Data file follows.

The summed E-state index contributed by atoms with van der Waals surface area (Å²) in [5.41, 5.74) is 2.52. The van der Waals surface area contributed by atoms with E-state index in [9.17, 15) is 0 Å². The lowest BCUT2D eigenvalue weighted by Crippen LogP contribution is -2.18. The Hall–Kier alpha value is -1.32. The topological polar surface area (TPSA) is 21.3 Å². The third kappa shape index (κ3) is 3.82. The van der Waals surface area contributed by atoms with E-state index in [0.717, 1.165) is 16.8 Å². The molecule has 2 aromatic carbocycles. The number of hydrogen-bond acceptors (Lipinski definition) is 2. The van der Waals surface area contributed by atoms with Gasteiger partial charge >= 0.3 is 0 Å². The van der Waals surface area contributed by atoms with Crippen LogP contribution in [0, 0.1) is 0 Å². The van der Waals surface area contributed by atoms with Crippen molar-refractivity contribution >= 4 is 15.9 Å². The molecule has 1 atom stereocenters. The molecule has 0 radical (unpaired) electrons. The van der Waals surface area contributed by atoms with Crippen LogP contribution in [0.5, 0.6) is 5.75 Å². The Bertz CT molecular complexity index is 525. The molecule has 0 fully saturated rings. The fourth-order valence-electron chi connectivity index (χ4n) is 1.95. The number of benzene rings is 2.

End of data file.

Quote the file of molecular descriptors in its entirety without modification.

The summed E-state index contributed by atoms with van der Waals surface area (Å²) in [5.41, 5.74) is 2.52. The van der Waals surface area contributed by atoms with E-state index in [9.17, 15) is 0 Å². The lowest BCUT2D eigenvalue weighted by Crippen LogP contribution is -2.18. The Hall–Kier alpha value is -1.32. The topological polar surface area (TPSA) is 21.3 Å². The third kappa shape index (κ3) is 3.82. The van der Waals surface area contributed by atoms with E-state index in [0.717, 1.165) is 16.8 Å². The molecule has 2 aromatic carbocycles. The number of hydrogen-bond acceptors (Lipinski definition) is 2. The van der Waals surface area contributed by atoms with Gasteiger partial charge >= 0.3 is 0 Å². The van der Waals surface area contributed by atoms with Crippen LogP contribution in [0, 0.1) is 0 Å². The van der Waals surface area contributed by atoms with Crippen molar-refractivity contribution >= 4 is 15.9 Å². The molecule has 1 atom stereocenters. The molecule has 0 radical (unpaired) electrons. The van der Waals surface area contributed by atoms with Crippen LogP contribution in [0.5, 0.6) is 5.75 Å². The Bertz CT molecular complexity index is 525. The molecule has 0 fully saturated rings. The fourth-order valence-electron chi connectivity index (χ4n) is 1.95. The number of benzene rings is 2.